Carolina Panthers

Bridges found guilty; will appeal

CHARLOTTE -- Carolina Panthers guard Jeremy Bridges was found guilty Tuesday on one count of assault by pointing a gun, although his lawyer immediately filed an appeal.

"This is one judge's decision, based on what he heard," Bridges said upon leaving the courtroom. "I know I'm not guilty in this whole situation. That's why we're going to appeal and let 12 people decide."

Bridges was arrested following an altercation outside a South Charlotte night club on July 26 (the day before players reported to training camp) and was later suspended two games by the team.

Tuesday, District Court judge Tom Moore sentenced Bridges to a 60-day suspended sentence, one year of unsupervised probation, ordered him to perform 60 hours of community service, pay a $500 fine and court costs and surrender the handgun.

Bridges' attorney, George Laughrun, immediately filed an appeal, with a jury trial expected in February or March.

There was over an hour of testimony at the Mecklenburg County Courthouse, with two distinctly different versions of the story coming to light.

The accuser, Chevella Coleman, said Bridges pointed the gun at her and threatened her following an incident in the parking lot of Club Onyx. She worked there as an entertainer and had a relationship of some sort with a man referred to in court as Bridges' brother.

Bridges admitted he didn't approve of his friend Darrell Bennett (they aren't related, rather college friends from Southern Mississippi) hanging out with Coleman, which sparked the incident.

Bridges admitted he went back to his limousine for a gun as the argument between Coleman and Bennett escalated "because I was in fear for my brother's life."

Bennett and Taye Biddle, the former Panthers wide receiver now on Tampa Bay's practice squad, testified that Bridges never pointed the gun, but held it behind his back as he tried to get Bennett back into their hired car.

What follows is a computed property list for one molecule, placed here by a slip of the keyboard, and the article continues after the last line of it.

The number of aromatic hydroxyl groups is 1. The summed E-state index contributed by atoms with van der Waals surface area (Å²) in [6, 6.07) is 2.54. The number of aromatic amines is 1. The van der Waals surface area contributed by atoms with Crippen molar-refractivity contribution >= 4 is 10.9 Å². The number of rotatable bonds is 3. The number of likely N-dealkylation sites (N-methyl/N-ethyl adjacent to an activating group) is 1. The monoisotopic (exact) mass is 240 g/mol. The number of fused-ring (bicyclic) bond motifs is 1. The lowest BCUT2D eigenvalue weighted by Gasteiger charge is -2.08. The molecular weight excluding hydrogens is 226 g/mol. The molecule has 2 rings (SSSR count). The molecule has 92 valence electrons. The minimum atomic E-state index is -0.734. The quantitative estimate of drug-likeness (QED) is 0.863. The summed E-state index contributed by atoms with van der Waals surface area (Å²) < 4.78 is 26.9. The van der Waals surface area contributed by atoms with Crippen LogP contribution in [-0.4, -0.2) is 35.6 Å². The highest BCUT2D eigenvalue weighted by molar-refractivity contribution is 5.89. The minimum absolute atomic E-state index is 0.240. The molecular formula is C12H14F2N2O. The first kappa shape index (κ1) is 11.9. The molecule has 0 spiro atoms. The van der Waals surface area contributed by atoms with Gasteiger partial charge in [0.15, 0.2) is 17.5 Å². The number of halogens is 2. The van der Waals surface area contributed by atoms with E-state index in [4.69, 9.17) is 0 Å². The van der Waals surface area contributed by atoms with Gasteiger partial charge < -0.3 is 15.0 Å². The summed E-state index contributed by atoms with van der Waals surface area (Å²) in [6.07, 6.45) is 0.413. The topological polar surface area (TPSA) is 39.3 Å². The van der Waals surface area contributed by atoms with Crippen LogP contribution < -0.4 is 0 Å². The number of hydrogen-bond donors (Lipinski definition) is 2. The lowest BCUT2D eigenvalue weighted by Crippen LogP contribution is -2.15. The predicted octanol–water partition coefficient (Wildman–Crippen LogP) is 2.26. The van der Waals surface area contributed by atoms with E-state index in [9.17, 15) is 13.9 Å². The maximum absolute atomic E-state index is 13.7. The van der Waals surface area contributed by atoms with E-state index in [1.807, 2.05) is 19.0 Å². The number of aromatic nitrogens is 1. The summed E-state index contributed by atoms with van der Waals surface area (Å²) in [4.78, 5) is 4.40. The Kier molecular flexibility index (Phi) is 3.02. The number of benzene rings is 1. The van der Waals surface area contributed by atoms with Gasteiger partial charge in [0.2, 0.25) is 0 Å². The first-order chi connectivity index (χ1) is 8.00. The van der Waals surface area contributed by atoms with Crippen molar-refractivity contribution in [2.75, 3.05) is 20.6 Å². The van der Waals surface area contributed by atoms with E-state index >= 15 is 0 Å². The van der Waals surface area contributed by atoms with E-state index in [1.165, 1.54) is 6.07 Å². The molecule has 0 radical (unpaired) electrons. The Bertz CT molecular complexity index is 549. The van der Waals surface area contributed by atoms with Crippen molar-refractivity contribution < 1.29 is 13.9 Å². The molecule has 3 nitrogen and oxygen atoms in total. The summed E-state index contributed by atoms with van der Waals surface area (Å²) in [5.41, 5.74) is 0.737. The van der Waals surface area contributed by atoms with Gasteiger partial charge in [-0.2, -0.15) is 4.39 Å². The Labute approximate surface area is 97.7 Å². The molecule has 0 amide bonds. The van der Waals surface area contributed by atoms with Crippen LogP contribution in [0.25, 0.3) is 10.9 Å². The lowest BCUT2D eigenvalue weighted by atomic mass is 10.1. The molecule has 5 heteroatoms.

"Her people, everything was backward, chopped up and twisted," Bridges said of the prosecution testimony. "There was no visual evidence."

Neither Coleman nor any of her supporters wanted to talk to reporters after the verdict, with a woman covering Coleman's face as they hustled down the sidewalk.

Coleman's witnesses were an eclectic group, including her uncle Michael Fowler, who took the stand wearing a sleeveless black evening dress with a gold belt and high-heeled shoes, with long, flowing hair and a "Mike Mike" tattoo visible on his muscular right bicep.

"Is it Mister Fowler, or Miss Fowler?" Laughrun asked as Fowler took the stand, before Fowler huffed, "Mister."

Also testifying was a woman who identified herself as Coleman's "ex-girlfriend, just a friend now," who is four months pregnant.

The team decided to suspend Bridges without pay for two games, but no further punishment is expected.

"As you're aware, following this incident, the club suspended Jeremy for two games for conduct detrimental," Panthers general manager Marty Hurney said in a statement. "At the league level, the personal conduct policy also applies, and we have been informed that the NFL will review this matter."

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